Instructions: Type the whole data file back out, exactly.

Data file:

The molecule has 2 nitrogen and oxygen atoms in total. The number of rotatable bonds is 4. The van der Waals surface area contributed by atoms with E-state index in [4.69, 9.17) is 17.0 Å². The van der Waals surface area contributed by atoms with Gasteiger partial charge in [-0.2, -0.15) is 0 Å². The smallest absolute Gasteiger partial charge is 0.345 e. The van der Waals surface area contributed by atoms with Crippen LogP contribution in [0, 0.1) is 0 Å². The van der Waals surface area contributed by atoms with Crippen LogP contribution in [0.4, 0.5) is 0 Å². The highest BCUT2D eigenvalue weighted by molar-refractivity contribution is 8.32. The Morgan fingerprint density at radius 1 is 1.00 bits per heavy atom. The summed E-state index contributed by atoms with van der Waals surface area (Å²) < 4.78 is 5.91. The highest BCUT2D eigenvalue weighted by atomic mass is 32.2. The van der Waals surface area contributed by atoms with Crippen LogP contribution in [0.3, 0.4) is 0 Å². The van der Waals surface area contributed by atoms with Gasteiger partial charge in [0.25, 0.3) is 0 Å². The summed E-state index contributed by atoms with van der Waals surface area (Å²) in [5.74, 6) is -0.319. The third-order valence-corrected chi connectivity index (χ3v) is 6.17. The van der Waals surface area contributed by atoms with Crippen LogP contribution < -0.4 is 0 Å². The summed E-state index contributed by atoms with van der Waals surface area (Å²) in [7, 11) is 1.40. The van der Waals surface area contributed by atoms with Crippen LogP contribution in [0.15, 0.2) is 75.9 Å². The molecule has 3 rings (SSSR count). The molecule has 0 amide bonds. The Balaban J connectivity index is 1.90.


The molecule has 2 nitrogen and oxygen atoms in total. The number of rotatable bonds is 4. The van der Waals surface area contributed by atoms with E-state index in [4.69, 9.17) is 17.0 Å². The van der Waals surface area contributed by atoms with Gasteiger partial charge in [-0.2, -0.15) is 0 Å². The smallest absolute Gasteiger partial charge is 0.345 e. The van der Waals surface area contributed by atoms with Crippen LogP contribution in [0, 0.1) is 0 Å². The van der Waals surface area contributed by atoms with Crippen LogP contribution in [0.4, 0.5) is 0 Å². The highest BCUT2D eigenvalue weighted by molar-refractivity contribution is 8.32. The Morgan fingerprint density at radius 1 is 1.00 bits per heavy atom. The summed E-state index contributed by atoms with van der Waals surface area (Å²) < 4.78 is 5.91. The highest BCUT2D eigenvalue weighted by atomic mass is 32.2. The van der Waals surface area contributed by atoms with Crippen LogP contribution in [0.3, 0.4) is 0 Å². The van der Waals surface area contributed by atoms with Gasteiger partial charge in [0.25, 0.3) is 0 Å². The summed E-state index contributed by atoms with van der Waals surface area (Å²) in [5.74, 6) is -0.319. The third-order valence-corrected chi connectivity index (χ3v) is 6.17. The van der Waals surface area contributed by atoms with Crippen LogP contribution < -0.4 is 0 Å². The summed E-state index contributed by atoms with van der Waals surface area (Å²) in [7, 11) is 1.40. The van der Waals surface area contributed by atoms with Crippen LogP contribution in [0.15, 0.2) is 75.9 Å². The molecule has 3 rings (SSSR count). The molecule has 0 amide bonds. The Balaban J connectivity index is 1.90.